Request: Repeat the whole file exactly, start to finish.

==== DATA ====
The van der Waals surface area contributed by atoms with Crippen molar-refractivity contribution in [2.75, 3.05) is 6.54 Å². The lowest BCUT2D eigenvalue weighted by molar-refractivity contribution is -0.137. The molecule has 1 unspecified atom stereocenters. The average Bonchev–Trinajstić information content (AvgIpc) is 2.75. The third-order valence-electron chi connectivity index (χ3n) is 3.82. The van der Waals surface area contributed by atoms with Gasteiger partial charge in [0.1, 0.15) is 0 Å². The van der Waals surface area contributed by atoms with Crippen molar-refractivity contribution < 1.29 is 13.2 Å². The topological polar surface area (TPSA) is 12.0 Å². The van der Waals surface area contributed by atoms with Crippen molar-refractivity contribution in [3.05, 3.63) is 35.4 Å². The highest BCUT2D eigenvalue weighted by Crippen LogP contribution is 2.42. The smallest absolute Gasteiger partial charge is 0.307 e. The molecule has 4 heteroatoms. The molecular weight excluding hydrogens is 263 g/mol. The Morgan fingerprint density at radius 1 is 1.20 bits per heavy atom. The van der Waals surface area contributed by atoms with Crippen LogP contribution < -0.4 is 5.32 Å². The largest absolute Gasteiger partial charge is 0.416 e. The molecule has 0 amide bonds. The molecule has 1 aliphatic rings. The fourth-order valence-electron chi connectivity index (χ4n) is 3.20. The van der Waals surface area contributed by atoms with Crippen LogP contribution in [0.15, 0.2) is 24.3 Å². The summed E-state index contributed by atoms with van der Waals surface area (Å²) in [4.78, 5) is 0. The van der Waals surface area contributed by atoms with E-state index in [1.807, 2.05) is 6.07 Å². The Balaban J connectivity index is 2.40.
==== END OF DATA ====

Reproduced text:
The van der Waals surface area contributed by atoms with Crippen molar-refractivity contribution in [2.75, 3.05) is 6.54 Å². The lowest BCUT2D eigenvalue weighted by molar-refractivity contribution is -0.137. The molecule has 1 unspecified atom stereocenters. The average Bonchev–Trinajstić information content (AvgIpc) is 2.75. The third-order valence-electron chi connectivity index (χ3n) is 3.82. The van der Waals surface area contributed by atoms with Gasteiger partial charge in [0.1, 0.15) is 0 Å². The van der Waals surface area contributed by atoms with Crippen molar-refractivity contribution < 1.29 is 13.2 Å². The topological polar surface area (TPSA) is 12.0 Å². The van der Waals surface area contributed by atoms with Crippen molar-refractivity contribution in [3.05, 3.63) is 35.4 Å². The highest BCUT2D eigenvalue weighted by Crippen LogP contribution is 2.42. The smallest absolute Gasteiger partial charge is 0.307 e. The molecule has 4 heteroatoms. The molecular weight excluding hydrogens is 263 g/mol. The Morgan fingerprint density at radius 1 is 1.20 bits per heavy atom. The van der Waals surface area contributed by atoms with Crippen LogP contribution < -0.4 is 5.32 Å². The largest absolute Gasteiger partial charge is 0.416 e. The molecule has 0 amide bonds. The molecule has 1 aliphatic rings. The fourth-order valence-electron chi connectivity index (χ4n) is 3.20. The van der Waals surface area contributed by atoms with Crippen LogP contribution in [0.15, 0.2) is 24.3 Å². The summed E-state index contributed by atoms with van der Waals surface area (Å²) in [4.78, 5) is 0. The van der Waals surface area contributed by atoms with E-state index in [1.807, 2.05) is 6.07 Å². The Balaban J connectivity index is 2.40.